FCC Continues to Drag Feet on Towers Deadly to Endangered Hawaiian Birds |
|Hawaaian Goose. Photo: USFWS
In 2004, the U.S. Fish and Wildlife Service (FWS) determined that a number of communications towers in Hawaii would likely cause harm to imperiled birds, the Newell's Shearwater, Hawaiian Goose, Band-rumped Storm-petrel, and Hawaiian Petrel and recommended formal consultation under the Endangered Species Act (ESA) for tower projects. However, four years later, the Federal Communications Commission (FCC), the agency in charge of licensing towers, has failed to initiate the process. Consultation allows wildlife experts to determine if a project will harm an endangered species, and to recommend changes to the project or ways to mitigate the harm that it would cause.
FWS reiterated their request to the FCC in a letter dated September 15, 2008 stating: “In accordance with section 7 if the ESA, we recommend the FCC work in good faith with the Service and the communications industry in Hawaii to develop a project description for a programmatic consultation for existing and future towers in Hawaii.”
In a related matter, the Ninth Circuit Court of Appeals has rejected an appeal of a case brought against the FCC for failing to protect two of these endangered bird species. The Conservation Council for Hawai'i, Forest Conservation Council, and American Bird Conservancy sued the FCC for failing to protect the endangered Hawaiian Petrel and threatened Newell’s Shearwater, from fatal collisions at seven large communication towers on Kauai and the Big Island.
Both bird species appear on the list of threatened and endangered species protected by the ESA. According to FWS, such communication towers disrupt nocturnal migration patterns of these species and cause birds to collide with the towers and the nearly invisible guy wires that support them. The ESA requires the FCC to consult with the FWS to develop modifications to lessen such impacts. The lawsuit was prompted by the FCC's failure to engage in such consultation. The groups were represented by Earthjustice, a non-profit legal organization.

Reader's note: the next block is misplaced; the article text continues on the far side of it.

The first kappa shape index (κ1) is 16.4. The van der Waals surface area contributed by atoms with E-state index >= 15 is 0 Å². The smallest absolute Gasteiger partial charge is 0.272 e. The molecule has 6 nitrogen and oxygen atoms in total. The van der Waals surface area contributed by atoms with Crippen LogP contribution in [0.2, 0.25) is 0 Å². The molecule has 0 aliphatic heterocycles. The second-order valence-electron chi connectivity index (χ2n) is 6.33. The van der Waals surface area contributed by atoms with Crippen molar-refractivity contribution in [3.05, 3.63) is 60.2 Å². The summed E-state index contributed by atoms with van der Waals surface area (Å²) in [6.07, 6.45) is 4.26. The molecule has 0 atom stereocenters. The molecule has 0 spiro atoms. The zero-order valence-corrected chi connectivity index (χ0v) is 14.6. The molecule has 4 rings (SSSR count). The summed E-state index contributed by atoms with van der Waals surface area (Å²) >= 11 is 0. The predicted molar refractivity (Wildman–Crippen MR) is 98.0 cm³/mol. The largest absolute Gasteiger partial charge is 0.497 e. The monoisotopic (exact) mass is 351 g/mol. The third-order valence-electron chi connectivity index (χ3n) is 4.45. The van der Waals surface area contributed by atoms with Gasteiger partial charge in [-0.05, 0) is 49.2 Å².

|Hawaiian Petrel. Photo: USFWS
“While we are disappointed by the court’s ruling, we are outraged by the FCC’s failure to consult with the nation’s foremost wildlife experts to address the impacts of these towers to the endangered Hawaiian Petrel and threatened Newell’s Shearwater,” said Darin Schroeder, American Bird Conservancy’s Vice President of Conservation Advocacy.
Fatal collisions between birds and communications towers are a nationwide problem, and according to experts, cause the deaths of up to fifty million birds every year, including birds at risk of extinction. The problem is escalating, with thousands of new towers being authorized by the FCC and constructed each year. Many of these mortalities are avoidable by modifying tower design features such as lighting, eliminating guy wires, or reducing tower height.
The seven Hawaii towers at issue in the lawsuit are located near known populations of the imperiled birds, and all carry design features known to increase the likelihood of collisions. None of the tower companies or the FCC has complied with the procedure mandated by the ESA to consult with the FWS to ensure that the towers are not helping drive the listed bird species to extinction.
American Bird Conservancy will continue to pursue administrative remedies with the FCC for the problem of bird collisions with towers. In 2006, the FCC announced a proposed rulemaking to address the issue, but currently there is no indication about when a draft rule will be issued for public comment.
Hawaii Hastens Conversion to Digital TV to Help Hawaiian Petrel
Following the recommendation of federal wildlife officials, Hawaii will be switching to digital TV a month before the federal deadline. Plans to demolish the old analog broadcast towers could have disrupted nesting for the Hawaiian Petrel on the nearby slopes of Maui’s Haleakala Volcano. About 1,000 of the endangered birds nest there, beginning each February. The old towers will now be demolished in January; their removal may also help reduce mortality of the birds, which can collide with the tower’s nearly invisible support wires.